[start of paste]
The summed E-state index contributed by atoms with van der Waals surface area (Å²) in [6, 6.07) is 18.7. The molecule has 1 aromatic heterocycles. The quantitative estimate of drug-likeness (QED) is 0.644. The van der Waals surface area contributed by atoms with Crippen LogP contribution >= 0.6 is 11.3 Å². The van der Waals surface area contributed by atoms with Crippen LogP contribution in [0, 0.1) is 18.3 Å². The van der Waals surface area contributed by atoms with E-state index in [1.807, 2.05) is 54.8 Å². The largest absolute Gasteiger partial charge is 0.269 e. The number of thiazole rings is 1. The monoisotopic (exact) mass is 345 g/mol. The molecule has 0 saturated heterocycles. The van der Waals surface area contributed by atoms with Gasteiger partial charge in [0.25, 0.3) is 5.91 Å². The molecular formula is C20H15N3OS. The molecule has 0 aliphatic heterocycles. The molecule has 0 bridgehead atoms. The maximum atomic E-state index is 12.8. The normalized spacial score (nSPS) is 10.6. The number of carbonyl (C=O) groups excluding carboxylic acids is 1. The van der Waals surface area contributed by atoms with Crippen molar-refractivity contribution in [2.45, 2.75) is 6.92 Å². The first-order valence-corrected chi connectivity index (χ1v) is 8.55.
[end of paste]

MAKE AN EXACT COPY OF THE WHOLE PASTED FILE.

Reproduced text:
The summed E-state index contributed by atoms with van der Waals surface area (Å²) in [6, 6.07) is 18.7. The molecule has 1 aromatic heterocycles. The quantitative estimate of drug-likeness (QED) is 0.644. The van der Waals surface area contributed by atoms with Crippen LogP contribution >= 0.6 is 11.3 Å². The van der Waals surface area contributed by atoms with Crippen LogP contribution in [0, 0.1) is 18.3 Å². The van der Waals surface area contributed by atoms with E-state index in [1.807, 2.05) is 54.8 Å². The largest absolute Gasteiger partial charge is 0.269 e. The number of thiazole rings is 1. The monoisotopic (exact) mass is 345 g/mol. The molecule has 0 saturated heterocycles. The van der Waals surface area contributed by atoms with Gasteiger partial charge in [0.25, 0.3) is 5.91 Å². The molecular formula is C20H15N3OS. The molecule has 0 aliphatic heterocycles. The molecule has 0 bridgehead atoms. The maximum atomic E-state index is 12.8. The normalized spacial score (nSPS) is 10.6. The number of carbonyl (C=O) groups excluding carboxylic acids is 1. The van der Waals surface area contributed by atoms with Crippen molar-refractivity contribution in [2.45, 2.75) is 6.92 Å². The first-order valence-corrected chi connectivity index (χ1v) is 8.55.